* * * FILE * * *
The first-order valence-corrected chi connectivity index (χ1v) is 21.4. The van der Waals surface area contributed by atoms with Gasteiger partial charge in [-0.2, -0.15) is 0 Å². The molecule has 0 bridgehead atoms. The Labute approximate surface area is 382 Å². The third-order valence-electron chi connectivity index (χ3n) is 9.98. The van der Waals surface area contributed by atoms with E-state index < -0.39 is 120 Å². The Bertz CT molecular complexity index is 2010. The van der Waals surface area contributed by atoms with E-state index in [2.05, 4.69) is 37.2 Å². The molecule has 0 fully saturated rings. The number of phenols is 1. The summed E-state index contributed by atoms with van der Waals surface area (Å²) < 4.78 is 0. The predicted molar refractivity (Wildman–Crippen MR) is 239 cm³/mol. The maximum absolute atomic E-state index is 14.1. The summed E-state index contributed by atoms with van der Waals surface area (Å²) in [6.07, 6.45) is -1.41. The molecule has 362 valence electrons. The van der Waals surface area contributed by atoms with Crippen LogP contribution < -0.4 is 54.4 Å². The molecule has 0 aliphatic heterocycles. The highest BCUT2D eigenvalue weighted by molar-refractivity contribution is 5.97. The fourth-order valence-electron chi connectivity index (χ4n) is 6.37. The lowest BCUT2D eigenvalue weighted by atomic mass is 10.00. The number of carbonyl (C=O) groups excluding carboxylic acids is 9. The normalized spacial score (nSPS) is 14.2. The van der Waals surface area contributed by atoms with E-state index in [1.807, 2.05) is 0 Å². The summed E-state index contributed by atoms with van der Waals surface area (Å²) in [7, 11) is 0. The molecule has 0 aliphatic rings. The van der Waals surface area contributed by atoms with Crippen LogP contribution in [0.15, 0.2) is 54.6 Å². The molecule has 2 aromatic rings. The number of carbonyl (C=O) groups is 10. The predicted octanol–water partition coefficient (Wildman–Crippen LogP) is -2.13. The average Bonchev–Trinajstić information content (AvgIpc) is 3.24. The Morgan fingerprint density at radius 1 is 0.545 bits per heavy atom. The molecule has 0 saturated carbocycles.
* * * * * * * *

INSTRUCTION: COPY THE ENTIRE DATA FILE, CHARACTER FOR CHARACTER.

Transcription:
The first-order valence-corrected chi connectivity index (χ1v) is 21.4. The van der Waals surface area contributed by atoms with Gasteiger partial charge in [-0.2, -0.15) is 0 Å². The molecule has 0 bridgehead atoms. The Labute approximate surface area is 382 Å². The third-order valence-electron chi connectivity index (χ3n) is 9.98. The van der Waals surface area contributed by atoms with E-state index < -0.39 is 120 Å². The Bertz CT molecular complexity index is 2010. The van der Waals surface area contributed by atoms with E-state index in [2.05, 4.69) is 37.2 Å². The molecule has 0 fully saturated rings. The number of phenols is 1. The summed E-state index contributed by atoms with van der Waals surface area (Å²) < 4.78 is 0. The predicted molar refractivity (Wildman–Crippen MR) is 239 cm³/mol. The maximum absolute atomic E-state index is 14.1. The summed E-state index contributed by atoms with van der Waals surface area (Å²) in [6.07, 6.45) is -1.41. The molecule has 362 valence electrons. The van der Waals surface area contributed by atoms with Crippen LogP contribution < -0.4 is 54.4 Å². The molecule has 0 aliphatic heterocycles. The highest BCUT2D eigenvalue weighted by molar-refractivity contribution is 5.97. The fourth-order valence-electron chi connectivity index (χ4n) is 6.37. The lowest BCUT2D eigenvalue weighted by atomic mass is 10.00. The number of carbonyl (C=O) groups excluding carboxylic acids is 9. The normalized spacial score (nSPS) is 14.2. The van der Waals surface area contributed by atoms with E-state index in [1.807, 2.05) is 0 Å². The summed E-state index contributed by atoms with van der Waals surface area (Å²) in [7, 11) is 0. The molecule has 0 aliphatic rings. The van der Waals surface area contributed by atoms with Crippen LogP contribution in [0.15, 0.2) is 54.6 Å². The molecule has 2 aromatic rings. The number of carbonyl (C=O) groups is 10. The predicted octanol–water partition coefficient (Wildman–Crippen LogP) is -2.13. The average Bonchev–Trinajstić information content (AvgIpc) is 3.24. The Morgan fingerprint density at radius 1 is 0.545 bits per heavy atom. The molecule has 0 saturated carbocycles.